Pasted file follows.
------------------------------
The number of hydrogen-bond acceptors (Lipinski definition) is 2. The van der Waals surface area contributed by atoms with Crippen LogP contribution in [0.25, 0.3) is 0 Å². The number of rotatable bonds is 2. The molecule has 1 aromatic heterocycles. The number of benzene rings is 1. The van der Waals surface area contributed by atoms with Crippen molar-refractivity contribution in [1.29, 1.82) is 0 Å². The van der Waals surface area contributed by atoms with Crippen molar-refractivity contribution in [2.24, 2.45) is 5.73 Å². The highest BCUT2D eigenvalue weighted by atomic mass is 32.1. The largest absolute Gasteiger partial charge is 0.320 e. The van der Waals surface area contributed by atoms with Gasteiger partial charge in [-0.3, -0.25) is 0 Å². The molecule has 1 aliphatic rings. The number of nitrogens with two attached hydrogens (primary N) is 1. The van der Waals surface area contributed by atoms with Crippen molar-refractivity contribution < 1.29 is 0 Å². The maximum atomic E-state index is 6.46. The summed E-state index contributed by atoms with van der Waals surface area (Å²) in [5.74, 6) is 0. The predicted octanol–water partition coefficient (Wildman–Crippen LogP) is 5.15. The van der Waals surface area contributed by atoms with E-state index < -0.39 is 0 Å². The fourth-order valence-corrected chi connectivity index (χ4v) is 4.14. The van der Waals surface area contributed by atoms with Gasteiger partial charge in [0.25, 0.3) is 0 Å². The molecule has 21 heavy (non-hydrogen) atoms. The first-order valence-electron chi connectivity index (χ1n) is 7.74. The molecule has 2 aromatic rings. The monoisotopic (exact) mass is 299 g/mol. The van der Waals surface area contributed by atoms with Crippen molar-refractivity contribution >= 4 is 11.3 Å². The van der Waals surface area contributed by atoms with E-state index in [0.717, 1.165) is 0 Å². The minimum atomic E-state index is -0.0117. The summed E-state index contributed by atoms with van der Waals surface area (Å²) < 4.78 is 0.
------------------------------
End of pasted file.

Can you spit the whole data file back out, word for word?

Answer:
The number of hydrogen-bond acceptors (Lipinski definition) is 2. The van der Waals surface area contributed by atoms with Crippen LogP contribution in [0.25, 0.3) is 0 Å². The number of rotatable bonds is 2. The molecule has 1 aromatic heterocycles. The number of benzene rings is 1. The van der Waals surface area contributed by atoms with Crippen molar-refractivity contribution in [1.29, 1.82) is 0 Å². The van der Waals surface area contributed by atoms with Crippen molar-refractivity contribution in [2.24, 2.45) is 5.73 Å². The highest BCUT2D eigenvalue weighted by atomic mass is 32.1. The largest absolute Gasteiger partial charge is 0.320 e. The van der Waals surface area contributed by atoms with Gasteiger partial charge in [-0.3, -0.25) is 0 Å². The molecule has 1 aliphatic rings. The number of nitrogens with two attached hydrogens (primary N) is 1. The van der Waals surface area contributed by atoms with Crippen molar-refractivity contribution < 1.29 is 0 Å². The maximum atomic E-state index is 6.46. The summed E-state index contributed by atoms with van der Waals surface area (Å²) in [5.74, 6) is 0. The predicted octanol–water partition coefficient (Wildman–Crippen LogP) is 5.15. The van der Waals surface area contributed by atoms with E-state index < -0.39 is 0 Å². The fourth-order valence-corrected chi connectivity index (χ4v) is 4.14. The van der Waals surface area contributed by atoms with Gasteiger partial charge in [0.25, 0.3) is 0 Å². The molecule has 21 heavy (non-hydrogen) atoms. The first-order valence-electron chi connectivity index (χ1n) is 7.74. The molecule has 2 aromatic rings. The monoisotopic (exact) mass is 299 g/mol. The van der Waals surface area contributed by atoms with Crippen molar-refractivity contribution >= 4 is 11.3 Å². The van der Waals surface area contributed by atoms with E-state index in [0.717, 1.165) is 0 Å². The minimum atomic E-state index is -0.0117. The summed E-state index contributed by atoms with van der Waals surface area (Å²) < 4.78 is 0.